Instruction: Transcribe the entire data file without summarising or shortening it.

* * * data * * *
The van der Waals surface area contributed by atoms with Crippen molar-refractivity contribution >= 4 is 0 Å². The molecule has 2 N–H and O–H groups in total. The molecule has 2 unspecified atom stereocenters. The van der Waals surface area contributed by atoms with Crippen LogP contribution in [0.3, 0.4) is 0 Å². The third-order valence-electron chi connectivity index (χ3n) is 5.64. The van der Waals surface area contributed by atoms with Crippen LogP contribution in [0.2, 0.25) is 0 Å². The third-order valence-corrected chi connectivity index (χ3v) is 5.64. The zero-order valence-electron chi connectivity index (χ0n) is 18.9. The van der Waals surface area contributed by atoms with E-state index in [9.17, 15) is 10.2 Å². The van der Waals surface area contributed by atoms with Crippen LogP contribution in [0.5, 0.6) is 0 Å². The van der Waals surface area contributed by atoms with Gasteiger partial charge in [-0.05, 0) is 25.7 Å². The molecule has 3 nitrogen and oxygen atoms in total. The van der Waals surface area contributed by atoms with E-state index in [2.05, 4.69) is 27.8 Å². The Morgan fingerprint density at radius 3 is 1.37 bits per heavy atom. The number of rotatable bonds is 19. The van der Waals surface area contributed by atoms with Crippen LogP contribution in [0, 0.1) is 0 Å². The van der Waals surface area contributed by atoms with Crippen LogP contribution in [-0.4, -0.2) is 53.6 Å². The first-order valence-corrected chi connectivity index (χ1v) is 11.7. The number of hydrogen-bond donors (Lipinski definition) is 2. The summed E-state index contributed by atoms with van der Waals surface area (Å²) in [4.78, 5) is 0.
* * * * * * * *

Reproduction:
The van der Waals surface area contributed by atoms with Crippen molar-refractivity contribution >= 4 is 0 Å². The molecule has 2 N–H and O–H groups in total. The molecule has 2 unspecified atom stereocenters. The van der Waals surface area contributed by atoms with Crippen LogP contribution in [0.3, 0.4) is 0 Å². The third-order valence-electron chi connectivity index (χ3n) is 5.64. The van der Waals surface area contributed by atoms with Crippen LogP contribution in [0.2, 0.25) is 0 Å². The third-order valence-corrected chi connectivity index (χ3v) is 5.64. The zero-order valence-electron chi connectivity index (χ0n) is 18.9. The van der Waals surface area contributed by atoms with E-state index in [9.17, 15) is 10.2 Å². The van der Waals surface area contributed by atoms with Crippen LogP contribution in [0.5, 0.6) is 0 Å². The van der Waals surface area contributed by atoms with Gasteiger partial charge in [-0.05, 0) is 25.7 Å². The molecule has 3 nitrogen and oxygen atoms in total. The van der Waals surface area contributed by atoms with E-state index in [2.05, 4.69) is 27.8 Å². The Morgan fingerprint density at radius 3 is 1.37 bits per heavy atom. The number of rotatable bonds is 19. The van der Waals surface area contributed by atoms with Crippen LogP contribution in [0, 0.1) is 0 Å². The van der Waals surface area contributed by atoms with Crippen LogP contribution in [-0.4, -0.2) is 53.6 Å². The first-order valence-corrected chi connectivity index (χ1v) is 11.7. The number of hydrogen-bond donors (Lipinski definition) is 2. The summed E-state index contributed by atoms with van der Waals surface area (Å²) in [4.78, 5) is 0.